My Gaming Adventures

Geez. Sorry for the alarm, folks, your local druid needs to remember to check his talent points when they might, say, have gotten reset during the patch. Appropriate strikeouts are in place below.

You know what I hate right now?

A number.

The number is this:

It’s the patch number for the current version of Patch 2.4 currently under testing on the test realms. My hatred for this number currently comes because of one line in the Public Test Realm Patch Notes.

Let’s talk Lifebloom.

I’ll warn you now, this post is going to get long, it’s a wall of text because there were no relevant images, and it makes no assumptions about how familiar you are with the game’s mechanics or the math that goes into them. If you want the short version, please, press CTRL+F or your browser’s equivalent and search for the text “Self? This isn’t going to make sense for a lot of people.”

You’re familiar with the spell Lifebloom, I’m sure, if you group with (or are) a restoration-specced druid.

It deals a small amount of healing every second for up to seven seconds, then delivers a ‘bloom’ of healing at the end of the spell.

If it’s dispelled, the ‘bloom’ goes off instantly.

It’s instant-cast and fairly mana-cheap.

It can be stacked on a single target up to three times, and re-casting it refreshes its duration (as well as adding a stack if it’s not already fully stacked).

I have remarked before on how it’s a passive form of mind control.

It’s the major staple of druid healers.

So, now that we’re on the same page, why is this post about Lifebloom? Well, I’m not the only one who’s talking about this, but here’s the down-to-earth, nitty-gritty details.

In Warcraft, there are two statistics intimately known by all casters, healer or otherwise: Bonus damage and bonus healing. They’re commonly abbreviated +healing and +damage, and are seen on caster items. What do they do, and why are they useful? Well, just as noted in their description, they improve healing and damage spells by ‘up to’ the amount listed. Some spells get more advantage than others, generally (but not always) based on the cast time. Once you get to level 66, give or take, a caster can increase their efficiency by garnering large amounts of these stats. Clearly, one cast of, say, Fireball does X damage. Now, in order to do 5X damage, you can do one of two things:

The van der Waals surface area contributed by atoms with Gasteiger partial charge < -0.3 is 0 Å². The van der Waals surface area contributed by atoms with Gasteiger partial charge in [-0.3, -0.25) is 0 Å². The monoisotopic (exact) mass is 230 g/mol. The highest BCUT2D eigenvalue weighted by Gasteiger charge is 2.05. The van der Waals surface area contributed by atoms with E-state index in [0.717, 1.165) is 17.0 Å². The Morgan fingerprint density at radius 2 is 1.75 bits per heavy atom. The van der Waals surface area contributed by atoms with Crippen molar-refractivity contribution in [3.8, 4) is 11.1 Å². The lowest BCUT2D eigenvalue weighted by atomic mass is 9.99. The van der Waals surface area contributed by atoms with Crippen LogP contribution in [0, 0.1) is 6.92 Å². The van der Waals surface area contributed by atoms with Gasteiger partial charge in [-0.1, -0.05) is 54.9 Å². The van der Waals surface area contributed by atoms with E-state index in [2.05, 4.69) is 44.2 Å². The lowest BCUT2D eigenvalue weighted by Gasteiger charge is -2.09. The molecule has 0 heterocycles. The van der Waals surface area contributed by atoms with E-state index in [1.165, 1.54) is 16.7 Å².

Stack enough Intellect and/or mana regen gear that you can do 5 Fireballs. Of course, you’ve just spent five times as much mana, and taken five times as long, not to mention provided five times as many resist chances.


Stack enough spell damage to make your Fireball, say, 2.5 times as powerful. Then you only need twice the mana and time of a single Fireball, but do five times the damage.

Let’s translate this to healing. Let’s pretend I’ve totally lost my mind and am using Healing Touch. Let’s further pretend that I have some mystical magical rank of Healing Touch that does exactly 1000 health.

We’re going to keep pretending- it takes 1000 mana, and 3 seconds to cast. This means that I can spent 1000 mana and restore 1000 health, every 3 seconds.

Okay. Now I put on gear that has exactly +500 to healing. Further, assume that Healing Touch gets 100% of my +healing effects (it actually does!). Now I can restore 1500 health every 3 seconds for 1000 mana. My health per second- important in heroics and raiding- has gone up significantly. My mana efficiency (also important) has also gone up significantly. Before, 3000 points of damage would take me 9 seconds and 3000 mana; now those figures are 6 seconds and 2000 mana. Note the (major!) improvements.

So how does all this relate to Lifebloom? Well, Lifebloom as a basic spell is: 39 health restored to the target per second, per stack, and a 600-point bloom.

With my gear (armory link to the right, or click here) as it stands now, I do about 175 healing per sec/stack. That’s the result of not quite 1400 +healing on my gear. Yes, I’m epicced out. The trick of it is, the only way to improve Lifebloom is, basically, with +healing. ‘Spamming’ it won’t help- because there’s no direct heal until the over-time effect wears off, and because every time it hits the target that effect is refreshed, Lifebloom cannot be used to rapidly increase a target’s health. In tree form, your only option for spamming is Regrowth- which has a drawback. Even assuming it crits (not an unhealthy assumption, when you’ve got +50% crit chance on that spell from talents), you’re talking about a 3000 point heal.